They favor a catamaran design, with a main deck and bridge above, because of its speed and stability. The vessel likely will have propulsive jets rather than propellers, which will allow it to navigate some of North Carolina’s shallow inlets. Read and his colleagues have toured similar research vessels in Texas and California, and are working with a naval architect to custom-design Duke’s ship.

“We’re going through details large and small, thinking about living quarters, about scientific equipment we want to be able to deploy, what capabilities are we going to need. This is an oceangoing classroom, so we know we want sufficient living space to take a dozen students at a time out to sea for several days,” says Read, who can’t wait to take students in his Marine Mammals course out to observe the sperm whales that live 50 nautical miles off the North Carolina coast.

Zackary Johnson, the Arthur P. Kaupe Associate Professor of Molecular Biology in Marine Science, is planning a weeklong trip to the Bahamas with his Biological Oceanography class to study the dynamics of the Gulf Stream and the ecology of plankton in the North Atlantic.

“In addition to the sleeping quarters and galley, we’ll need wet and dry labs and oceanographic equipment. We know we want to fly Dave Johnston’s drones off the boat; launch remotely operated underwater vehicles for Cindy Van Dover’s deep-sea studies; and deploy Doug Nowacek’s oceanographic gliders, for example. So, this is all very exciting to plan and consider the possibilities,” Read says.

“The tricky part is to build in enough flexibility so that, in the future, we can take advantage of things that we can’t even imagine now. I mean, 20 years ago, if you told people you were going to fly drones off an oceanographic research vessel, they would’ve said you were crazy—and here we are!”

Once the ship’s specs are finalized, Duke will contract with a shipyard. The actual building process will take about a year. When complete, it will be the only research vessel of its size and capabilities in North Carolina and one of a small number in the Mid-Atlantic.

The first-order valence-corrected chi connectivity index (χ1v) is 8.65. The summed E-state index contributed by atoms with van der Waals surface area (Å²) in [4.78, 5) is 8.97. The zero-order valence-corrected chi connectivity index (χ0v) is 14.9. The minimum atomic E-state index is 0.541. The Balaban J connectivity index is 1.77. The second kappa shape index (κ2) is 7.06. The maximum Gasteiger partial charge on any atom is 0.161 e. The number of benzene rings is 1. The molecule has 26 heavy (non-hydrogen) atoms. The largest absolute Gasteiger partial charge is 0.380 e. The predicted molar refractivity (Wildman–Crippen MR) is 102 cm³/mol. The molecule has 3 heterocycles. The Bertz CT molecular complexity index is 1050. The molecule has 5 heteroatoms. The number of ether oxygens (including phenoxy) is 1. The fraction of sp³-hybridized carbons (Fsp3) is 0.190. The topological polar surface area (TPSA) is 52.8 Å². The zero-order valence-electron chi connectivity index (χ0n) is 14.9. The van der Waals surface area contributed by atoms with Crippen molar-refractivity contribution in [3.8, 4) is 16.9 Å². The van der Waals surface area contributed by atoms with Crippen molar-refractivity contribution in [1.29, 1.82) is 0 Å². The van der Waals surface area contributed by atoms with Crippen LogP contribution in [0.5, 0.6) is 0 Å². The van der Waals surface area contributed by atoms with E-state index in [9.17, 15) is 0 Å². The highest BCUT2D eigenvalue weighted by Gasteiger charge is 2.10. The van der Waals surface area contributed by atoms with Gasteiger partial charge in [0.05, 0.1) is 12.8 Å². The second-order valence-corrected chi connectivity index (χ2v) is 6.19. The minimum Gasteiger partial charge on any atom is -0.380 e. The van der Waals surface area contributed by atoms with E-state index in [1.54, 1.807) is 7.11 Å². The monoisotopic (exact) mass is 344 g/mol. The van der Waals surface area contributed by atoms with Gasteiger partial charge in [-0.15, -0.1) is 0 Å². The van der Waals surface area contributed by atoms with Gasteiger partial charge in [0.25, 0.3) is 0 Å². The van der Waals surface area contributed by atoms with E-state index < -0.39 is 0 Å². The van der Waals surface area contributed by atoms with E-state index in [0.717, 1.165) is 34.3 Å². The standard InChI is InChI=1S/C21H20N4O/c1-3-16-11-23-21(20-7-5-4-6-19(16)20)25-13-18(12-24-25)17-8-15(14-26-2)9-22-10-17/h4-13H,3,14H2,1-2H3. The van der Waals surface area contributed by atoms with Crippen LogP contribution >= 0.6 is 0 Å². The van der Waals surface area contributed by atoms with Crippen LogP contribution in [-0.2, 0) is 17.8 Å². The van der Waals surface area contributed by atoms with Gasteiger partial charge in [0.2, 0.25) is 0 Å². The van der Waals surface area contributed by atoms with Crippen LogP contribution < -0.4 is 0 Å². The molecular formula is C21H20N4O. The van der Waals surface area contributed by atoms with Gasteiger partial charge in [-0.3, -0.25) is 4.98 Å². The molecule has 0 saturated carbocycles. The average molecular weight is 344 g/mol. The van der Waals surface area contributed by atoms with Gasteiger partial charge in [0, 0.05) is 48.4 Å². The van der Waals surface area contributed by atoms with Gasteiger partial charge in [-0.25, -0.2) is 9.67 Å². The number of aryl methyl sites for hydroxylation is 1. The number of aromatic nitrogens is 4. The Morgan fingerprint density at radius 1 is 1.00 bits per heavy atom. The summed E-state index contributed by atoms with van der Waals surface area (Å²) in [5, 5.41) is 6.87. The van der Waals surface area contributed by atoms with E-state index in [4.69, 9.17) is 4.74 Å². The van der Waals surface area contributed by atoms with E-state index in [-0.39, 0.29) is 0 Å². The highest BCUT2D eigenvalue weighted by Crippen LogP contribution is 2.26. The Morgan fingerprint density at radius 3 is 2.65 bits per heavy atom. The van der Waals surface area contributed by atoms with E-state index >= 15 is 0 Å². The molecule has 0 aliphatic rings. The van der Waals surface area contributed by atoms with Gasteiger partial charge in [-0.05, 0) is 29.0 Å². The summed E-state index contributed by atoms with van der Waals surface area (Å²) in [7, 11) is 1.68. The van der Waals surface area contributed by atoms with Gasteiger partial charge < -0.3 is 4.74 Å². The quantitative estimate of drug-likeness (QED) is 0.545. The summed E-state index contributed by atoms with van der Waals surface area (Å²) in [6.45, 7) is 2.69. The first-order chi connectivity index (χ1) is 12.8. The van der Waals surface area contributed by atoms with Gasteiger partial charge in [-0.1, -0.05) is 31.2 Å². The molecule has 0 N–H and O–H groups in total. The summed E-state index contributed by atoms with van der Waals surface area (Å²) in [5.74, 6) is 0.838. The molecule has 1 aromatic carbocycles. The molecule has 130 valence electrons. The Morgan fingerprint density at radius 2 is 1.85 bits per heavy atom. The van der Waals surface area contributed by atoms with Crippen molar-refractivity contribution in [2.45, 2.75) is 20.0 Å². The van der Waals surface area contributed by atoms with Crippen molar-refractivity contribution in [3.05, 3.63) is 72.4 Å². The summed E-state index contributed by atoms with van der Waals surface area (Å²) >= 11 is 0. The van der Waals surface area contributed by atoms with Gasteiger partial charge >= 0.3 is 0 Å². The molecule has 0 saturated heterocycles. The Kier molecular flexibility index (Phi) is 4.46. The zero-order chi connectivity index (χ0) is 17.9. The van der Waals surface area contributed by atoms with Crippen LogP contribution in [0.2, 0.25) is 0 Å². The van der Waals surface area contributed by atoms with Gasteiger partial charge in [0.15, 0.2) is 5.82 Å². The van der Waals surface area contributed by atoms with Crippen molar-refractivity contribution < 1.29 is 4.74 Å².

The boat will be available for charter by researchers from other academic institutions and organizations for research and teaching, providing a valuable resource to UNC Systems and other regional partners.

The gift from the Grainger Family Descendants provides $5 million to build the new vessel and an additional $6 million to create an endowment to support operating costs, including a full-time captain and mate/technician proficient at both sailing and marine research. There also will be a part-time mate for longer trips.

The operating endowment also will support science outreach programs for local K-12 teachers, students and community members, enabling the Marine Lab to take local groups and students out on day trips.

“We are extraordinarily thankful for this visionary gift because it allows us to fulfill the Duke Marine Lab’s potential as one of the world’s best research and teaching centers for marine science and conservation,” says Jeff Vincent, Stanback Dean of the Nicholas School.

“Having a world-class oceangoing research vessel is essential our ability to address the many issues that affect our marine ecosystems and the people who rely on them. This gift gives us the flexibility to design and operate exactly what we need. As a result, it will truly be our ‘dream boat.’”

Laura Ertel is a freelance writer living in Durham, NC, and is a longtime contributor to Dukenvironment magazine.